These days, it seems like successful social media posting is all about brevity and speed. Snap a perfect selfie. Craft a pithy Tweet. Share a link of epic proportions with your followers, and move on to the next big thing. In this post-‘n’-go climate, it’s easy to think of blogging as a bygone tool, relegated to timelines in communications text books right after ‘website’ and just before ‘MySpace.’
Indeed, the ‘short-form’ world of social media is where the people are. 71% of online adults also use at least one social networking site, according to the Pew Research Center. In the 18 – 29 age group that number rises to 90%, but percentages of use are healthy across all demographics regardless of age, income, gender, ethnicity, or level of formal education.
This has lead some to think the practice of blogging is heading the way of the Dodo; a report published by the Society for New Communications Research just last month noted a 10% decline in blogging among Fortune 500 companies, for instance. But 21% of Fortune 500 companies do continue to maintain a blog, and others appear to be taking greater advantage of the blog-like features social media networks are providing, in place of traditional blogging platforms like WordPress, Blogger, or Tumblr.
So, it’s not that blogging is dying, but rather evolving into a broader application no longer limited to traditional blog spaces. For instance, LinkedIn rolled out Pulse, a blogging platform for its users, in 2014. It came on the heels of another long-form feature, the LinkedIn Influencers program, which offers a publishing space that’s open only to an elite group of experts who’ve been hand-picked by LinkedIn — think Ariana Huffington and Bill Gates. Through Pulse, any LinkedIn user can create a post, and the top submissions are ranked each day.
Instagram (where 33% of the F500 are now active) is a visually striking platform that’s easy to browse on-the-go and share with others … all hallmarks of a well-designed, planned, and written blog, with the added benefit of plenty of room for hashtags designed to reach out to any number of targeted audiences. As such, many users have taken to using Instagram’s caption space to write what amounts to a mini blog post under a photo, photo montage, or video — a quick recipe or how-to, notes from an industry seminar, or a news brief regarding an upcoming product launch, to name a few examples.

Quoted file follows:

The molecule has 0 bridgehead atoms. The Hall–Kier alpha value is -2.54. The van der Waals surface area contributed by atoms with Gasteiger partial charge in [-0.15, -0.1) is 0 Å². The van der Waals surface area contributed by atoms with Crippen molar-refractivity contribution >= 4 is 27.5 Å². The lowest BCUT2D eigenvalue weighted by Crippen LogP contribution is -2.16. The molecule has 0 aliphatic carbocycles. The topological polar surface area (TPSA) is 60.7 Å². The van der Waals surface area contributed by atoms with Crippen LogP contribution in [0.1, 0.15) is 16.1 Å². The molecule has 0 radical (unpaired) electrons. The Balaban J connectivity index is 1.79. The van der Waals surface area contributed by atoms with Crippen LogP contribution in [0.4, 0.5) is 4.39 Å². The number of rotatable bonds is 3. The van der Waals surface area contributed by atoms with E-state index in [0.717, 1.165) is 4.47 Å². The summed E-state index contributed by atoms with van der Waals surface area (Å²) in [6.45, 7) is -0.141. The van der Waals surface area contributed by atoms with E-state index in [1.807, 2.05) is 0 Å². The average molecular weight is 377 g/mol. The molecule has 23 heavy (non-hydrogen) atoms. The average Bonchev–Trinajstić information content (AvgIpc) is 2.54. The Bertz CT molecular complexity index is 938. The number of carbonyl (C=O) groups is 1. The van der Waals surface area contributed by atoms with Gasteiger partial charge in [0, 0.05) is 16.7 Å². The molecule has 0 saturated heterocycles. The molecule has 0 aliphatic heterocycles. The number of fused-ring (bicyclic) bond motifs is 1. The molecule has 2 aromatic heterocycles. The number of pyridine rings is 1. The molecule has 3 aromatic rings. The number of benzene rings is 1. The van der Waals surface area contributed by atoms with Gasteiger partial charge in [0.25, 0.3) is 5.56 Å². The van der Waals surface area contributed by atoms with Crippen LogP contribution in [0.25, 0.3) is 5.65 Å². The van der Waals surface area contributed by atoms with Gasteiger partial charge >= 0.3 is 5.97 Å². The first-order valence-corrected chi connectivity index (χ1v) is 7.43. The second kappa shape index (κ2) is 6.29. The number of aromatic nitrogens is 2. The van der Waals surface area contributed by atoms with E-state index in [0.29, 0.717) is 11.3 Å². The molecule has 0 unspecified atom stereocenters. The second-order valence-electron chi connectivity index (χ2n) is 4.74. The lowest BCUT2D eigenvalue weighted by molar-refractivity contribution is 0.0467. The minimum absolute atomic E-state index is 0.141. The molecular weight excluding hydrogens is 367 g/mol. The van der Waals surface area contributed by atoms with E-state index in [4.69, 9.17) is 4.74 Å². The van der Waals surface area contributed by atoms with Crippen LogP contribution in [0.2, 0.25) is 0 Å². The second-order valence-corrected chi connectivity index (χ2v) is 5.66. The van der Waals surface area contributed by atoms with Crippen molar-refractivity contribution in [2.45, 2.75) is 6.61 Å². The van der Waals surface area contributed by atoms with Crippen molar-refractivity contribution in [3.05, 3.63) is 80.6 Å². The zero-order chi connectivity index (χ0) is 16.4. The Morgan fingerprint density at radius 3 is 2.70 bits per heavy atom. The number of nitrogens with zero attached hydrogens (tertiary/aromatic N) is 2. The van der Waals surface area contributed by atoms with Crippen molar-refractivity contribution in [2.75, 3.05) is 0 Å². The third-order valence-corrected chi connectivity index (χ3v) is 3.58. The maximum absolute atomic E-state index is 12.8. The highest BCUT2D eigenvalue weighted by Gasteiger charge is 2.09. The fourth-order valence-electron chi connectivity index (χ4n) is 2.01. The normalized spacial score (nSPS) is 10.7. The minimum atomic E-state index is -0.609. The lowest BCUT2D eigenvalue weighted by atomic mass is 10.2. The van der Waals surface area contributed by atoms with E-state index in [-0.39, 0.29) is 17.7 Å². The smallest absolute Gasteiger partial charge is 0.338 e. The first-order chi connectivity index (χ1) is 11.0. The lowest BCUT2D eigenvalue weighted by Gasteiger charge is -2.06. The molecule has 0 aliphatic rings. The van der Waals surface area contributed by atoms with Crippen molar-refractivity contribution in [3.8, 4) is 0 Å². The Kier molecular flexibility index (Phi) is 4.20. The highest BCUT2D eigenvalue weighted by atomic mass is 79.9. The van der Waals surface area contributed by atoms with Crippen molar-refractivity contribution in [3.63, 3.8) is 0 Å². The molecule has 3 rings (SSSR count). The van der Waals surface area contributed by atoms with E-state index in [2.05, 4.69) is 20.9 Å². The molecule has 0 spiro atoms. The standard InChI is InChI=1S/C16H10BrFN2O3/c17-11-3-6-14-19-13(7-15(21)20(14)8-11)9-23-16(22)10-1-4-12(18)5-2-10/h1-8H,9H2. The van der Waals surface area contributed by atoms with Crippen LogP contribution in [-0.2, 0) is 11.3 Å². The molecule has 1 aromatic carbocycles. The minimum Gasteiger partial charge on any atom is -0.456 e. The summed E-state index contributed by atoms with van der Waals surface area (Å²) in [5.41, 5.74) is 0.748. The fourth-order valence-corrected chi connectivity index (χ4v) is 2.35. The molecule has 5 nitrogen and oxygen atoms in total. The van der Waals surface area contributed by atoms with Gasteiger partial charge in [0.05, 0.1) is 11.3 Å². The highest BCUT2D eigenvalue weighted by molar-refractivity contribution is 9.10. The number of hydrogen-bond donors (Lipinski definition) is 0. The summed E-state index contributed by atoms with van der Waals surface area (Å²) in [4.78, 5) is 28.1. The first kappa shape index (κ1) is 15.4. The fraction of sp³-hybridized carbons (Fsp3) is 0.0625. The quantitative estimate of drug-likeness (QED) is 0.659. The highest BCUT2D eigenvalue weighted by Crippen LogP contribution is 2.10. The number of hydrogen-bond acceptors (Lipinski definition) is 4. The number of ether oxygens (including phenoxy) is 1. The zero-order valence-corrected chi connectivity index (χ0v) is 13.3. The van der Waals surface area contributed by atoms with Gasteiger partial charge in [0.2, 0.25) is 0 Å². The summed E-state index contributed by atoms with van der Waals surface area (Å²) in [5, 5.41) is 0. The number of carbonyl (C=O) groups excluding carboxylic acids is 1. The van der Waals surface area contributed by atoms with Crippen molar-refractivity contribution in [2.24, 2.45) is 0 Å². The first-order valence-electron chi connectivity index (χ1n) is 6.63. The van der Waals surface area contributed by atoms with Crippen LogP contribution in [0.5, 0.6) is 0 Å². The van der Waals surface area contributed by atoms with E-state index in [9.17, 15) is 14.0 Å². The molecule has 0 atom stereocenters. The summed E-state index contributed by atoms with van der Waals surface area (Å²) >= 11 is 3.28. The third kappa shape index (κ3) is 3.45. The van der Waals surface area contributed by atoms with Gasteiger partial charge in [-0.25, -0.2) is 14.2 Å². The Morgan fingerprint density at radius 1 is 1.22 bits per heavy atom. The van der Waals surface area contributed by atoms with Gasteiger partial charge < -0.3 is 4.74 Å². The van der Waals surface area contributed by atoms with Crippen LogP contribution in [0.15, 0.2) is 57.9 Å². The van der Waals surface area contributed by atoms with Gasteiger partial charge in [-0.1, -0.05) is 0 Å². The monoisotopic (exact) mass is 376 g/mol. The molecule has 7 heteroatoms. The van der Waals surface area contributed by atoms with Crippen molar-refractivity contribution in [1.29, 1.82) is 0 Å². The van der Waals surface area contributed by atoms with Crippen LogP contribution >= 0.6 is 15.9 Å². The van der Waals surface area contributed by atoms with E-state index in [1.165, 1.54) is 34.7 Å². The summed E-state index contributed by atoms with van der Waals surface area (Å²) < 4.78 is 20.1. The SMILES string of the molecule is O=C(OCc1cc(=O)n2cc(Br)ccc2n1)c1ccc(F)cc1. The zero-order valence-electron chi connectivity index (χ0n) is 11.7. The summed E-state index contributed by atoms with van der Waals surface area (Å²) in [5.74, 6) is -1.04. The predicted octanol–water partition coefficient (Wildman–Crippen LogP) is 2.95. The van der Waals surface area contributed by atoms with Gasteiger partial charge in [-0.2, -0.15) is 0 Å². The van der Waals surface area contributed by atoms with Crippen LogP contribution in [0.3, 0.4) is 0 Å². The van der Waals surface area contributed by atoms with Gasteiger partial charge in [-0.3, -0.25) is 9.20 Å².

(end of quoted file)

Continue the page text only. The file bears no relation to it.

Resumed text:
Blogging’s best practices can even be applied to Facebook. The format of Facebook’s Notes has been gradually changing to reflect a more sophisticated look enhanced with features unique to Facebook, such as space for large cover images, the ability to tag people and businesses, and to browse Notes written by many different users about the same topic on one screen. Mark Zuckerberg used the new feature just this week to announce the birth of his first child with wife Priscilla Chan, and a subsequent pledge to donate 99% of their wealth to charity. The ‘new Notes’ is only available to personal Facebook users and not yet business pages, but it’s likely to spread across the entire site soon.
In any form, blogs serve as hubs of online communication and create rich, oft-updated streams of information. They also establish content streams that feed other social networks in the form of shared links, photos, infographics, and other collateral, as well as for e-newsletters, e-books, annual reports, and other communications.
The overall effect of this ‘hub and spoke’ approach to blogging and social media networking is optimized online searchability — or, to coin a term, findability — for a person, organization, or business. Tweets, Vines, Pins, and Snaps are important morsels to bring to the table, but long-form posts still bring the meat… and there are more tables to stock than ever before.
Jaclyn Stevenson is the Director of PR & SM for Winstanley Partners.